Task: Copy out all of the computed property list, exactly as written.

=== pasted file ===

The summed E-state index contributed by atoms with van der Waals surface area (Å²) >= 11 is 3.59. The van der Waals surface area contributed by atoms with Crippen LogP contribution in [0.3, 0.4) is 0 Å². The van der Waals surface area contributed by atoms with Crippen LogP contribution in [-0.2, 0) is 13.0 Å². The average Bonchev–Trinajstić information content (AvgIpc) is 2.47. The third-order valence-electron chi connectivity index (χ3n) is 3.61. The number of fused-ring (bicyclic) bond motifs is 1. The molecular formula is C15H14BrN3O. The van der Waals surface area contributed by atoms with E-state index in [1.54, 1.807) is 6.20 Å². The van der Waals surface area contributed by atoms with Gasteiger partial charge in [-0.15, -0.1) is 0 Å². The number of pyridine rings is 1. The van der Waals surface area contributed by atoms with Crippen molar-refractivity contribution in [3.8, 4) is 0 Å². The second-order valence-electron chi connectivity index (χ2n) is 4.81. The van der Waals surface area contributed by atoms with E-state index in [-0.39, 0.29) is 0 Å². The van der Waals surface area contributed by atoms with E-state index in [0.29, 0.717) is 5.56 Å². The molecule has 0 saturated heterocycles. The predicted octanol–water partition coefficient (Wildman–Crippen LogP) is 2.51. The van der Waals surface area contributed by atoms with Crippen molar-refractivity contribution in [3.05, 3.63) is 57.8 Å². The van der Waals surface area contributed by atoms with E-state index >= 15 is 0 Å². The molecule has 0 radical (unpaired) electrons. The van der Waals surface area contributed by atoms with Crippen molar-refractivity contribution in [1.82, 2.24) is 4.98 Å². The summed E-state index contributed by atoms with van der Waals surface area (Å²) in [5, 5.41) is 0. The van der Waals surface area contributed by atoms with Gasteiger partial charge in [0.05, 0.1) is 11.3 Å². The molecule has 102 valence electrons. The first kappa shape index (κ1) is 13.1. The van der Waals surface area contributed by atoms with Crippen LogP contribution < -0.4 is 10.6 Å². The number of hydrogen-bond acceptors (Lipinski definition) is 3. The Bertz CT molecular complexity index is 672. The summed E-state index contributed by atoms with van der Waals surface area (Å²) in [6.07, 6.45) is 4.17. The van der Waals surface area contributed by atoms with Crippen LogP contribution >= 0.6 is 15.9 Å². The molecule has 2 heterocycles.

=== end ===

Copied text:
The summed E-state index contributed by atoms with van der Waals surface area (Å²) >= 11 is 3.59. The van der Waals surface area contributed by atoms with Crippen LogP contribution in [0.3, 0.4) is 0 Å². The van der Waals surface area contributed by atoms with Crippen LogP contribution in [-0.2, 0) is 13.0 Å². The average Bonchev–Trinajstić information content (AvgIpc) is 2.47. The third-order valence-electron chi connectivity index (χ3n) is 3.61. The number of fused-ring (bicyclic) bond motifs is 1. The molecular formula is C15H14BrN3O. The van der Waals surface area contributed by atoms with E-state index in [1.54, 1.807) is 6.20 Å². The van der Waals surface area contributed by atoms with Gasteiger partial charge in [-0.15, -0.1) is 0 Å². The number of pyridine rings is 1. The van der Waals surface area contributed by atoms with Crippen molar-refractivity contribution in [3.8, 4) is 0 Å². The second-order valence-electron chi connectivity index (χ2n) is 4.81. The van der Waals surface area contributed by atoms with E-state index in [-0.39, 0.29) is 0 Å². The van der Waals surface area contributed by atoms with E-state index in [0.29, 0.717) is 5.56 Å². The molecule has 0 saturated heterocycles. The predicted octanol–water partition coefficient (Wildman–Crippen LogP) is 2.51. The van der Waals surface area contributed by atoms with Crippen molar-refractivity contribution in [3.05, 3.63) is 57.8 Å². The van der Waals surface area contributed by atoms with E-state index >= 15 is 0 Å². The molecule has 0 radical (unpaired) electrons. The van der Waals surface area contributed by atoms with Crippen molar-refractivity contribution in [1.82, 2.24) is 4.98 Å². The summed E-state index contributed by atoms with van der Waals surface area (Å²) in [5, 5.41) is 0. The van der Waals surface area contributed by atoms with Gasteiger partial charge in [0.05, 0.1) is 11.3 Å². The molecule has 102 valence electrons. The first kappa shape index (κ1) is 13.1. The van der Waals surface area contributed by atoms with Crippen LogP contribution < -0.4 is 10.6 Å². The number of hydrogen-bond acceptors (Lipinski definition) is 3. The Bertz CT molecular complexity index is 672. The summed E-state index contributed by atoms with van der Waals surface area (Å²) in [6.07, 6.45) is 4.17. The van der Waals surface area contributed by atoms with Crippen LogP contribution >= 0.6 is 15.9 Å². The molecule has 2 heterocycles.